Now that Spring is officially here, along with wonderfully warm and dry weather, I’ve been able to get some major work done.  The skylight is in!  To line the well, I pulled out a few sheets of bead board I purchased at the Restore.  After a coat of paint, they look good and reflect light into the house interior nicely.  I still have to put up corner trim, which will hide the small gaps at the corners and to disguise the weird angle of one of the corners.  The skylight itself still needs some paint, and a latch to hold it shut, but even loose most of the rain is staying out.  I found a leak under one corner, and when the truck is back home I’ll check to see if my weatherizing did the trick to fix it.  If not…well, that means the leak is coming from the roof most likely, and that won’t be fixed until I get the liquid rubber applied.  That should be the last thing needed to complete the roof.  It will be great to have that whole project complete!

Interior of skylight well (please ignore the filthy windows)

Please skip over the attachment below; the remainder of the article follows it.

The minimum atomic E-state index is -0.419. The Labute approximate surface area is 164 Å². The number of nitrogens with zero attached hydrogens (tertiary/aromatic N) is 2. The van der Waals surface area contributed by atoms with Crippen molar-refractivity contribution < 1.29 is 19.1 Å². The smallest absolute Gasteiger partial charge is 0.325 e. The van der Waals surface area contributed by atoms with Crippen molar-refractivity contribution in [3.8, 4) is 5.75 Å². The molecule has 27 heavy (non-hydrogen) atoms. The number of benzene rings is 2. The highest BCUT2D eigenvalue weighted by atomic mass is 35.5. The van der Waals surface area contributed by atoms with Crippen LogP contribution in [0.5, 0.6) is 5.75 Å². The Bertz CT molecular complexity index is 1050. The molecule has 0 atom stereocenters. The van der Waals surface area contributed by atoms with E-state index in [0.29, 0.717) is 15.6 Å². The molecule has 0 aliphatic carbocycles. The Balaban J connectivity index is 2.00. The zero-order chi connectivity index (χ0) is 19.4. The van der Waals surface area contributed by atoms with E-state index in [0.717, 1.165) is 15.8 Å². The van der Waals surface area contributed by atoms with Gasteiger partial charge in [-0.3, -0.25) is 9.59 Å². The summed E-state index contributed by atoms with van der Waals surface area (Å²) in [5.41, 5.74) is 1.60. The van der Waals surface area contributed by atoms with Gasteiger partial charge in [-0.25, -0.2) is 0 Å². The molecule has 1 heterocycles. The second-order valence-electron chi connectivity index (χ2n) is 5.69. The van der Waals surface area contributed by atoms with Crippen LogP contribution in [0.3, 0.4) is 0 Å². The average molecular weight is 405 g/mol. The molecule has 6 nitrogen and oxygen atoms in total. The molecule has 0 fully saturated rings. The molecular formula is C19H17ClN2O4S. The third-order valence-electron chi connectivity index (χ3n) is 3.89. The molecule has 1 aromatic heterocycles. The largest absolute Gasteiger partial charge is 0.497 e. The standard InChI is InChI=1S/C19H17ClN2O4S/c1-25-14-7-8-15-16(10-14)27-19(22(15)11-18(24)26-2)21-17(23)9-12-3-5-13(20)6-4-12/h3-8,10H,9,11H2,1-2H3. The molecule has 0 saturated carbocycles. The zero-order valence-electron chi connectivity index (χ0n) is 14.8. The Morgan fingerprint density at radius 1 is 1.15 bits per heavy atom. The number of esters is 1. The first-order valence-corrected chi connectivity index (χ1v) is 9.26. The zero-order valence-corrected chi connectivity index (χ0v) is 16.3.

Interior of skylight well (please ignore the filthy windows)

I spent the entire day yesterday putting in the door.  I’d recommend if you don’t want a hassle, and have more money to spend, to buy a new, pre-hung door.  Making lots of reclaimed pieces play nice together takes a tremendous amount of effort and time.  The Quick Hangers did make it easier.  Not easy, just easier.  Once again, I find that seemingly simple tasks are made harder because of my lack of height/upper body strength.  I do think that if I had experience, that would make up in large part for my weaknesses, but the three combined caused a lot of staggering around with an unwieldy door and casing.  Also once again, after a lot of do-overs, I was able to get the thing together and functioning.   This is the most important lesson:  be willing to tear things apart and start over if necessary.  Trying to work around a problem makes more problems, and usually takes more time than simply starting over with a troublesome issue.

Danced with the door and casing for hours before getting it all hung properly

Danced with the door and casing for hours before getting it all hung properly

Finally got the door to hang properly in the casing. Mortising the hinges was the easiest part

Finally got the door to hang properly in the casing. Mortising the hinges was the easiest part

Using the Quick Hangers helped me a lot in hanging the casing straight.